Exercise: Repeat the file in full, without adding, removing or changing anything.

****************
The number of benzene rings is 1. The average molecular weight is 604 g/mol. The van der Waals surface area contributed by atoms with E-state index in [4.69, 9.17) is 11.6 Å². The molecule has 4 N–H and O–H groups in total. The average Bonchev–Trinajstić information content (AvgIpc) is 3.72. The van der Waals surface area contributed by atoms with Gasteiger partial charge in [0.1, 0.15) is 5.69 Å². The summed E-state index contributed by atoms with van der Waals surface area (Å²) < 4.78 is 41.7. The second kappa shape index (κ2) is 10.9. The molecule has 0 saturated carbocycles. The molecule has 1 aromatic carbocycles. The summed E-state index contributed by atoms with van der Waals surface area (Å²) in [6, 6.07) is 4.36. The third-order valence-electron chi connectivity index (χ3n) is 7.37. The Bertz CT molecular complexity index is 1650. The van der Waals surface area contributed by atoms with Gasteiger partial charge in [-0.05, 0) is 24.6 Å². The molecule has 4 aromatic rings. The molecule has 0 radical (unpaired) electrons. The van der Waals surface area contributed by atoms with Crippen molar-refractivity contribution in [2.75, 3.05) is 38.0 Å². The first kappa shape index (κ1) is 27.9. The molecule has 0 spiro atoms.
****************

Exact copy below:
The number of benzene rings is 1. The average molecular weight is 604 g/mol. The van der Waals surface area contributed by atoms with E-state index in [4.69, 9.17) is 11.6 Å². The molecule has 4 N–H and O–H groups in total. The average Bonchev–Trinajstić information content (AvgIpc) is 3.72. The van der Waals surface area contributed by atoms with Gasteiger partial charge in [0.1, 0.15) is 5.69 Å². The summed E-state index contributed by atoms with van der Waals surface area (Å²) < 4.78 is 41.7. The second kappa shape index (κ2) is 10.9. The molecule has 0 saturated carbocycles. The molecule has 1 aromatic carbocycles. The summed E-state index contributed by atoms with van der Waals surface area (Å²) in [6, 6.07) is 4.36. The third-order valence-electron chi connectivity index (χ3n) is 7.37. The Bertz CT molecular complexity index is 1650. The van der Waals surface area contributed by atoms with Gasteiger partial charge in [-0.05, 0) is 24.6 Å². The molecule has 4 aromatic rings. The molecule has 0 radical (unpaired) electrons. The van der Waals surface area contributed by atoms with Crippen molar-refractivity contribution in [2.75, 3.05) is 38.0 Å². The first kappa shape index (κ1) is 27.9. The molecule has 0 spiro atoms.